A Monastery
in the Benedictine

Dedicated to Our Lady of Cana

Jerusalem Estate

Can You Help The Monks?



Notre Dame

Notre Dame Priory is a a Public Association of the Faithful in Colebrook, Tasmania, Australia under the Roman Catholic Archbishop of Hobart. Founded as a Benedictine monastic community on 22 February 2017, it is gradually working towards becoming an autonomous monastery. Dedicated to God by means of the vows of poverty, chastity, obedience, stability, and conversion of life, monks spend their time in prayer and labour (ora et labora).



The life of a Benedictine monk is one of noble service of the Divine Majesty in the monastery. From early morning to evening, the monk is called to serve God. There is no aspect of his life that is not included in the service of God, for in the monastery everything is sacred. There are however privileged moments in which the monk finds himself more explicitly involved in God’s Work, namely when he is at prayer.

The monks’ prayer is first and foremost the solemn celebration of the Holy Sacrifice of the Mass and the Divine Office, in accordance with the ancient tradition of the Church, in Latin with Gregorian Chant. They also spend a considerable amount of time each day in personal mental prayer with the Lord, reading with love and devotion the Sacred Scriptures, ever seeking the Face of God who alone can fill the heart and give eternal salvation.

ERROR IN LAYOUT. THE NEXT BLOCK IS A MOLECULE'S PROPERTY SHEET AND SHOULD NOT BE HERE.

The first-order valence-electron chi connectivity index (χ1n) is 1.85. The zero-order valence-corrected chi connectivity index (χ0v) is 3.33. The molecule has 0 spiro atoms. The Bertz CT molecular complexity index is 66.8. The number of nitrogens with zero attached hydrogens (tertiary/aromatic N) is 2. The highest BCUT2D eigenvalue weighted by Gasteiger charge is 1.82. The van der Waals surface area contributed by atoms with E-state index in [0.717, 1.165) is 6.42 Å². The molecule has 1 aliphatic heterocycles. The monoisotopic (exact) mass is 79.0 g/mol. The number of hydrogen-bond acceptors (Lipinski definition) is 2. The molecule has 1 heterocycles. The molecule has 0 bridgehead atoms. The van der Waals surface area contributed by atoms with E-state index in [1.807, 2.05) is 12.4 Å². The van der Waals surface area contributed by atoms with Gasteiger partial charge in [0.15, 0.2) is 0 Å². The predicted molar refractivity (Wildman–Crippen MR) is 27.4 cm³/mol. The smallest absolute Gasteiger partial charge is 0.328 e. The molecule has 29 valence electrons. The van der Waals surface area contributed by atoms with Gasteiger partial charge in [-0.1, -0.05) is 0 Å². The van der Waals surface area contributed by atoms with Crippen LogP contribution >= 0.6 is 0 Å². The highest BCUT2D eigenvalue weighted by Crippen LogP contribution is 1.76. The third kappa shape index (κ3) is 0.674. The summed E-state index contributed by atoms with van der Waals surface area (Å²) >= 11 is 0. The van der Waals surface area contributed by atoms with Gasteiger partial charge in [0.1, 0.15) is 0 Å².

Work, both intellectual and manual, is also an essential feature of a Benedictine community. Our first and most important work is to hold silent and guided retreats for clergy and faithful alike. Following in the footsteps of a very rich tradition, our community seeks to unite the solemn worship of the Trinity with fervent zeal for the salvation of souls.

According to the particular talents of each monk, hours each day are dedicated to the study of the sacred sciences or other disciplines that are needed for the promotion of an authentic Christian and human culture and/or to the diverse forms of manual labour required for the upkeep of a community and the proper physical and psychological balance of its members.

From the Cloister


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